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Ultramercial v. Hulu - Judge Rader clips the wings of the "abstract idea" exeption to software invention eligibility

My thanks for this guest post from Greg Stark at Schwegman, Lundberg & Woessner, P.A.

Attached is a annotated copy of the June 21st decision from the Federal Circuit in Ultramercial v. Hulu.  ULTRAMERCIAL v Hulu 10-1544.Opinion.6-19-2013.1 The underlying patent (7346545) is directed towards a method for monetizing and distributing copyrighted material over the Internet.  Chief Judge Rader pens a good decision for the software patent community attempting to clarify (and mitigate) any fallout from the CLS decision. (See my posting of May 10)  The decision is careful not to craft new law, but rather to apply previous precedent in a more thoughtful manner.

Rader is careful to point out that all issued patents should carry the presumption of being directed to patent subject matter, and that this presumption must be overcome by clear and convincing evidence.  In highlighting the presumption of validity, Rader appears to be attempting to prevent courts from boiling claims down to their abstract idea and then routinely deeming them ineligible subject matter (as all meaningful limitations are removed in the process).

The summary quote in reference to computer-implemented inventions holds that “a claim tied to a computer in a specific way, such that the computer plays a meaningful role in the performance of the claimed invention, it is as a matter of fact not likely to pre-empt virtually all uses of an underlying abstract idea, leaving the invention patent eligible.”

Rader attempts to provide guidance on determining when a method is or is not abstract, by holding that any claim that includes meaningful limitations restricting it to an application, rather than merely an abstract idea, is patent eligible subject matter.

Rader provides the following guidance on when claims are not meaningfully limited to an application:
[A] claim is not meaningfully limited if it merely describes an abstract idea or simply adds “apply it.” (page 18, quoting Prometheus)
We also know that, if a claim covers all practical applications of an abstract idea, it is not meaningfully limited. See id. at 1301-02. (page 18)
Pre-emption is only a subject matter eligibility problem when a claim pre-empts all practical uses of an abstract idea. (page 19)
It is not the breadth or narrowness of the abstract idea that is relevant, but whether the claim covers every practical application of that abstract idea. (page 19)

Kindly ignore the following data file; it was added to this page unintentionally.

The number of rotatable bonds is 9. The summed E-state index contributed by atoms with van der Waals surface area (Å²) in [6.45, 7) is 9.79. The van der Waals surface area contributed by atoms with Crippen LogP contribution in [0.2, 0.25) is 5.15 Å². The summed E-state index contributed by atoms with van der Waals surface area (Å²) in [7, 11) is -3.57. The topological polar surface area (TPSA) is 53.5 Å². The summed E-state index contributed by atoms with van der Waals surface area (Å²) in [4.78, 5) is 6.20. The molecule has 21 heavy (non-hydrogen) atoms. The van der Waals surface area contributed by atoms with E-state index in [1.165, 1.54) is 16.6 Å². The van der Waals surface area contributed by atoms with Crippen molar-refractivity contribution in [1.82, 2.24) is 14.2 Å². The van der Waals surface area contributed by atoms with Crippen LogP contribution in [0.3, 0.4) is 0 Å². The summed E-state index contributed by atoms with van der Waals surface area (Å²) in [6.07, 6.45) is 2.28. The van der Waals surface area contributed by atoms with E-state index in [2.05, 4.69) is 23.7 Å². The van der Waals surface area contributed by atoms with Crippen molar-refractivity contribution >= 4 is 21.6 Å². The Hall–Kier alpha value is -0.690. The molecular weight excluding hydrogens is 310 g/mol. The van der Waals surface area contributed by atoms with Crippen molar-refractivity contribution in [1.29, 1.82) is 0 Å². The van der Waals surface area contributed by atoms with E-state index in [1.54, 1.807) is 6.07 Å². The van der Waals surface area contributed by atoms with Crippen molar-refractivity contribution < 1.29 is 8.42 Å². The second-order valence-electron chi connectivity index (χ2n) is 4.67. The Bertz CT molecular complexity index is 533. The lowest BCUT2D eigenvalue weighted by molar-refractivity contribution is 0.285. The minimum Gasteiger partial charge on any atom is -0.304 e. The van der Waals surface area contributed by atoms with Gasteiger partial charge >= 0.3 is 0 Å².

Finally, the Supreme Court has stated that a claim is not meaningfully limited if its purported limitations provide no real direction, cover all possible ways to achieve the provided result, or are overly-generalized. See Prometheus, 132 S. Ct. at 1300. (page 20)

Other Interesting quotes:
A court cannot go hunting for abstractions by ignoring the concrete, palpable, tangible limitations of the invention the patentee actually claims. (page 16)
A claim also will be limited meaningfully when, in addition to the abstract idea, the claim recites added limitations which are essential to the invention. (page 21)
Because a new combination of old steps is patentable, as is a new process using an old machine or composition, subject matter eligibility must exist even if it was obvious to use the old steps with the new machine or composition. (page 22)
When assessing computer implemented claims, while the mere reference to a general purpose computer will not save a method claim from being deemed too abstract to be patent eligible, the fact that a claim is limited by a tie to a computer is an important indication of patent eligibility. (page 23)
This inquiry focuses on whether the claims tie the otherwise abstract idea to a specific way of doing something with a computer, or a specific computer for doing something; if so, they likely will be patent eligible. (page 23)
In other words, a programmed computer contains circuitry unique to that computer. That “new machine” could be claimed in terms of a complex array of hardware circuits, or more efficiently, in terms of the programming that facilitates a unique function. (page 31).

Editors note: One line in Judge Radar’s opinion that I honed in on was this:  “The plain language of the statute provides that any new,
non-obvious, and fully disclosed technical advance is eligible for protection.” (page 10, emphasis added).  Here again, there is a reference to a technical software inventions being distinguished from abstract ideas or business methods.   Let’s hope this approach gains some traction, as we can definitely work with that test.

 

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